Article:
of the United States and Great Brit
ain will observe today the one hun
dredth anniversary of the signing of
the Treaty of Ghent, by reminding
themselves that the day marks a cen
tury of peace among English-speaking
• The original plans called for a
series of celebrations in this coun
try and across the water. It was to
have begun in Ghent Christmas eve
with a banquet tendered by the burg
omaster to GO representatives of the
United States, Go Englishmen and 60
Canadians in the hall where the
treaty wus signed, but this was upset
by the fact that the ancient Belgian
city ncnv r is occupied by the Germans,
with whom England is at war.
To mark the day, the American
committee and the British commit
tee, which have been arranging for
tho peace ceutenury, issued commun
ications for simultaneous publication
this morning in the newspapers in
England and the United States.
Tiie British statement expresses the
hope that "the disarmed frontier be
tween the United Btates and Canada
may long continue as ait example to
the world of the safe defense of
mutual respect and trust in the af
fairs of nations," and prays that "the
peace between the British and Amer
ican democracies which has so long
endured may never be broken.’’
The British peace centenary com
mittee has purchased Sulgrave Man
or, the ancestral home of George
Washington in England, which was
to be presented to she American
people. This and other features of
the celebration are to be postponed
until after the war.
Tho American committee, notwith
standing the war, purposes to carry
out in part its original Intention to
celebrate the peace centenary, and
in a communication Issued last night
over the signature of a number of
widely-known citizens, urges suitable
commemoration of the ratification of
the treaty by the United States,
Win a Box or a Pair of Seats In the Garrick
For “The Third Party” by Solving This Puzzle
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A photograph ihowing a scene from “The Third Party,” which come* ic ..it Gkuricx theater next week, haa
been chopped up for you to piece together. Some of the piece* were printed Wednesday; more will come to you
in tomorrow'* edition. There will be three installment* of the pieces in all. For the first correct solution The
Time* will give a box of six seat* for the opening performance, Monday night, and for the next 10 correct solu
tions a pair of orchestra seats for Monday night, and for the next 10, a pair of orchestra seats for Tuesday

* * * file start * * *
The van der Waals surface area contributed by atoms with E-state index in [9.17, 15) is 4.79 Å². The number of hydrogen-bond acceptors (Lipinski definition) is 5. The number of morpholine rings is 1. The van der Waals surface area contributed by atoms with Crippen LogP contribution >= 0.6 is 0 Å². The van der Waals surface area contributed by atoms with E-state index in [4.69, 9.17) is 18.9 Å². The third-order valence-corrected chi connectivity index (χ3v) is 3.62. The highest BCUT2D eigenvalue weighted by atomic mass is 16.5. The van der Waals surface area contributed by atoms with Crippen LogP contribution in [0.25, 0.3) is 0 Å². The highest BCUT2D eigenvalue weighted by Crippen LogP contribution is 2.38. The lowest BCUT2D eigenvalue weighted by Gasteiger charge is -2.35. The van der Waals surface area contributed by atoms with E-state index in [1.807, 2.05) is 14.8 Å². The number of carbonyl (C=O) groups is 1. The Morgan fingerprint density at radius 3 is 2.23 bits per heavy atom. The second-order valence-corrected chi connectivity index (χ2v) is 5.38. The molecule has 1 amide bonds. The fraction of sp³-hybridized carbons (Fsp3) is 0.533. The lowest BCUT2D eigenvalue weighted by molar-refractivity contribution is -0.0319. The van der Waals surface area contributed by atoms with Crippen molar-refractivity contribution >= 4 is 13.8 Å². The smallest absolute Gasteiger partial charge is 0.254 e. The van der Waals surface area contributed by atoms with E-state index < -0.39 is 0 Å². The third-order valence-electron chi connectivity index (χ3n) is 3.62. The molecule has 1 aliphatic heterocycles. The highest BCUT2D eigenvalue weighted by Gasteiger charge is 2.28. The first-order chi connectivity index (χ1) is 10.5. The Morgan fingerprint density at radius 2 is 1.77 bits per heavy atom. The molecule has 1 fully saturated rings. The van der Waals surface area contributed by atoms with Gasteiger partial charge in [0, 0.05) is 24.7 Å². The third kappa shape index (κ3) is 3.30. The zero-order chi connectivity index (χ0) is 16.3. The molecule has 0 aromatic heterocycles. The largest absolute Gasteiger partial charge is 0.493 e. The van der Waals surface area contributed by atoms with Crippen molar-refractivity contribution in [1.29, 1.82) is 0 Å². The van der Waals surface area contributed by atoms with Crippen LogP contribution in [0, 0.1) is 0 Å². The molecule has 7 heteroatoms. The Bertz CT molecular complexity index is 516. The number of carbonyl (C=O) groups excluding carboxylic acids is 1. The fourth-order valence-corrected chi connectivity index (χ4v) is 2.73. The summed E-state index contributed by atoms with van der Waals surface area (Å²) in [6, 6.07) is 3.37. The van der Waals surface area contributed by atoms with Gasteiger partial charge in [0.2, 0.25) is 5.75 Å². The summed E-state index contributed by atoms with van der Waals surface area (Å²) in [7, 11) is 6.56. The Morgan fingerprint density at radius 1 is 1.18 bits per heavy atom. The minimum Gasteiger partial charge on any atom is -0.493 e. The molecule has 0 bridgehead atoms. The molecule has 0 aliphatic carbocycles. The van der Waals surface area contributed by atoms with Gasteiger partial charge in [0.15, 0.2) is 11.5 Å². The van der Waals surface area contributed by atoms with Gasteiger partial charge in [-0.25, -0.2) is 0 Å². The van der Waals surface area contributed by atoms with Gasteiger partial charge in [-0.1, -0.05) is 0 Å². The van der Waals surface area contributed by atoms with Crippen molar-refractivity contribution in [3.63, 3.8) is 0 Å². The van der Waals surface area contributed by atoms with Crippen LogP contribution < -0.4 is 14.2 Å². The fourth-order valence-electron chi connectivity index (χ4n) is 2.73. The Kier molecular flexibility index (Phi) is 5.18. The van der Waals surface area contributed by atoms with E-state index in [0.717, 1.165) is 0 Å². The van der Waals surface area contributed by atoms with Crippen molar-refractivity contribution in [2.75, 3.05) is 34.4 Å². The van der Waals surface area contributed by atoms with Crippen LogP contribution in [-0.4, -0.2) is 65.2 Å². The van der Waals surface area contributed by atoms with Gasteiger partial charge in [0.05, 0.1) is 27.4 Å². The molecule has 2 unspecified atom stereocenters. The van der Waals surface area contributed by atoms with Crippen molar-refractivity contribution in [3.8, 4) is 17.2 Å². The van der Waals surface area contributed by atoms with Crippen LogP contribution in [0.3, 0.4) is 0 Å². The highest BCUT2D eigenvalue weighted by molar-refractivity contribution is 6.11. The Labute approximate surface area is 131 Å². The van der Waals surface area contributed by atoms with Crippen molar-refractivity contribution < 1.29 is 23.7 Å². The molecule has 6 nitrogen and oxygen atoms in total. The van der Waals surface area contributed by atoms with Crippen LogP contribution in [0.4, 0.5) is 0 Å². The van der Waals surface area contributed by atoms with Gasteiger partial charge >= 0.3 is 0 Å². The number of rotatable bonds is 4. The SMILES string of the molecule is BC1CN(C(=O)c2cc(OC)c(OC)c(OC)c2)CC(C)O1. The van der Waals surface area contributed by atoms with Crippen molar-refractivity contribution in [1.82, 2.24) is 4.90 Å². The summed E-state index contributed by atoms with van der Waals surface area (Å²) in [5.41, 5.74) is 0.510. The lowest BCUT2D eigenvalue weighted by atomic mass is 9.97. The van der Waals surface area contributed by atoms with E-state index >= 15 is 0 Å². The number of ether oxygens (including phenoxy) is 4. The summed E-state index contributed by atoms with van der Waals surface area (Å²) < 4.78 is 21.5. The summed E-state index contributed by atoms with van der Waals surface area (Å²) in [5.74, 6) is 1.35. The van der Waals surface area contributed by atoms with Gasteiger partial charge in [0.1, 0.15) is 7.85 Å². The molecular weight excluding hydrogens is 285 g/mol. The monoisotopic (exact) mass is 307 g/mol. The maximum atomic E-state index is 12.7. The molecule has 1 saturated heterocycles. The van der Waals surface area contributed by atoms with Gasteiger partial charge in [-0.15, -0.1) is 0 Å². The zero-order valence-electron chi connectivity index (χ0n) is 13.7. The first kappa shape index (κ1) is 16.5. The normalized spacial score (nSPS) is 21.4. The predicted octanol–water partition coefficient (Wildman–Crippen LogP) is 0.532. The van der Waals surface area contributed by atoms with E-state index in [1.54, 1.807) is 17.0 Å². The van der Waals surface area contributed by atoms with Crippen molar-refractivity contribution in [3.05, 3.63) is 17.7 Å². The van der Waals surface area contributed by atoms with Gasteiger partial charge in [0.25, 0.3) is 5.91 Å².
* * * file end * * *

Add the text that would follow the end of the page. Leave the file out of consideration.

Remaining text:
night’s performance. Save the pieces until you have all three installments and then hurry your solution to The
Times, with your name and address plainly written. The winners will be announced in Saturday’s last edition
and an order for tickets mailed the successful contestants.
which followed immediately upon the
arrival of its draft, in February, 1814.
The dates specified are Feb. 14, for
exercises in churches of all denomi
nations; Feb. 17 and 18, for formal
addresses at the capitals of the re
spective states, and Feb. 22 for exer
cises in the schools.
LAD, MANGLED BY TRAIN,
DIES WITHIN FEW HOURS
Leo Maraszewsky, of No. 352 Tlll
man-ave., the 10-year-old boy who fell
Here are three nation-savintf institutions that The Detroit
Time* will continue to stand for staunchly in its
Fine New Home of Clean Journalism
73, 75, 77 Bagley Avenue, Between Grand River and Cass, in the
new business heart of Detroit, beginning with the new year, 1915
The Home, The Church and The School
The sacred and vital interests of all three will be con
served in news, editorial and advertising columns.
By What The Times Prints
By What The Times Refuses to Print
If you want a wholesome newspaper that will serve you
with all the news that is worth while, and help you in the
bringing up of your children in the way that they should go.
mail the attached order to The Times, or call up Main 4520.
At the same time do
The Times the service
of indicating: which of
its policies you would
like to see it take over
to its new home on
Bagley * ave., January
Ist, and which of its
policies you would like
to see it leave behind,
in order to more faith
fully promote the in
terest of the Home,
the Church and the
under a train at Huchanau-st. and the
railroad, Wednesday afternoon, died
in Providence hospital, several houra
later, from hia injuries.
The lad’s right arm was crushed off
at the shoulder, hia left arm was man
gled, and be was injured about the
The boy had been sent to the meat
market by hia mother, and had board
ed a passing freight train to make
Benumbed by the cold, he fell from
the train as he attempted to alight,
and rolled under the wheels.
For the Home, the Church, the School
THE TIMES, IMi*. r - r - , - n -, rrn
You may deliver Michigan’! Cleanest Newspaper by carrier at
the address below until further orders, for 25 cents per nsaath.
I would like to hav * you take to your new homo. •* *—-• •»•»«#
aae ae oe#s • a *• ea • a ae a » • •• *** 44 1 -* fcT 4 4 4 4 m
* • § • • « a • • • * ae a • •• ea aw • • •*• a aa **• awoww#
I would like to have you leave In your old homo (^M^M „
mo a aaaa aw ww a4 owe • ew w a aw ww a•• •*• •
To Remain Class C.
SAOINAW. Mich., Dec. 24.—The
South Michigan league will remain in
Claes C, it has been decided, rather
than jump to Class B for the sake
of the larger receipts from drafts.
Smaller salary limit is the reason.
Just imagine the feelings of those
Philadelphiarrs who have named their
children for Connie Mack.
This 1b the “prospects are bright"
season for the ball clubs, but what a
lot of them need is less outlook and